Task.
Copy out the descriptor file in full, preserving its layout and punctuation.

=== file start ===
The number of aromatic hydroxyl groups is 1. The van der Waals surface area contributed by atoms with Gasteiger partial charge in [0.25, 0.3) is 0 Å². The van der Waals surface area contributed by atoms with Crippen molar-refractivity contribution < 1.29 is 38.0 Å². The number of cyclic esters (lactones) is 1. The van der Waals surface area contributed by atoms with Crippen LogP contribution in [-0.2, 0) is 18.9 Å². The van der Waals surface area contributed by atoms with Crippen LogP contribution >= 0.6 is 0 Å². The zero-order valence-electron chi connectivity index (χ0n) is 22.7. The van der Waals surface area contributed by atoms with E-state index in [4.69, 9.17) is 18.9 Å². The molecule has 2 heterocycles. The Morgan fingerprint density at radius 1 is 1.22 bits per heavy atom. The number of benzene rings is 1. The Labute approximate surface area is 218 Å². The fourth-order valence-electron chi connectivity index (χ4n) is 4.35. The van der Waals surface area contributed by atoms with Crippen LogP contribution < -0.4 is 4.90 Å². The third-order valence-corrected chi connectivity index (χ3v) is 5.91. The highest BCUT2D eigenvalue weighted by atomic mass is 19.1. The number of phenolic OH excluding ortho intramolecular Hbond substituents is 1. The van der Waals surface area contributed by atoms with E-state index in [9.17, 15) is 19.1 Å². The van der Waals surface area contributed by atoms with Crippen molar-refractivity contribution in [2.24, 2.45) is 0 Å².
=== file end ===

The number of aromatic hydroxyl groups is 1. The van der Waals surface area contributed by atoms with Gasteiger partial charge in [0.25, 0.3) is 0 Å². The van der Waals surface area contributed by atoms with Crippen molar-refractivity contribution < 1.29 is 38.0 Å². The number of cyclic esters (lactones) is 1. The van der Waals surface area contributed by atoms with Crippen LogP contribution in [-0.2, 0) is 18.9 Å². The van der Waals surface area contributed by atoms with Crippen LogP contribution >= 0.6 is 0 Å². The zero-order valence-electron chi connectivity index (χ0n) is 22.7. The van der Waals surface area contributed by atoms with E-state index in [4.69, 9.17) is 18.9 Å². The molecule has 2 heterocycles. The Morgan fingerprint density at radius 1 is 1.22 bits per heavy atom. The number of benzene rings is 1. The Labute approximate surface area is 218 Å². The fourth-order valence-electron chi connectivity index (χ4n) is 4.35. The van der Waals surface area contributed by atoms with Crippen LogP contribution < -0.4 is 4.90 Å². The third-order valence-corrected chi connectivity index (χ3v) is 5.91. The highest BCUT2D eigenvalue weighted by atomic mass is 19.1. The number of phenolic OH excluding ortho intramolecular Hbond substituents is 1. The van der Waals surface area contributed by atoms with E-state index in [9.17, 15) is 19.1 Å². The van der Waals surface area contributed by atoms with Crippen molar-refractivity contribution in [2.24, 2.45) is 0 Å².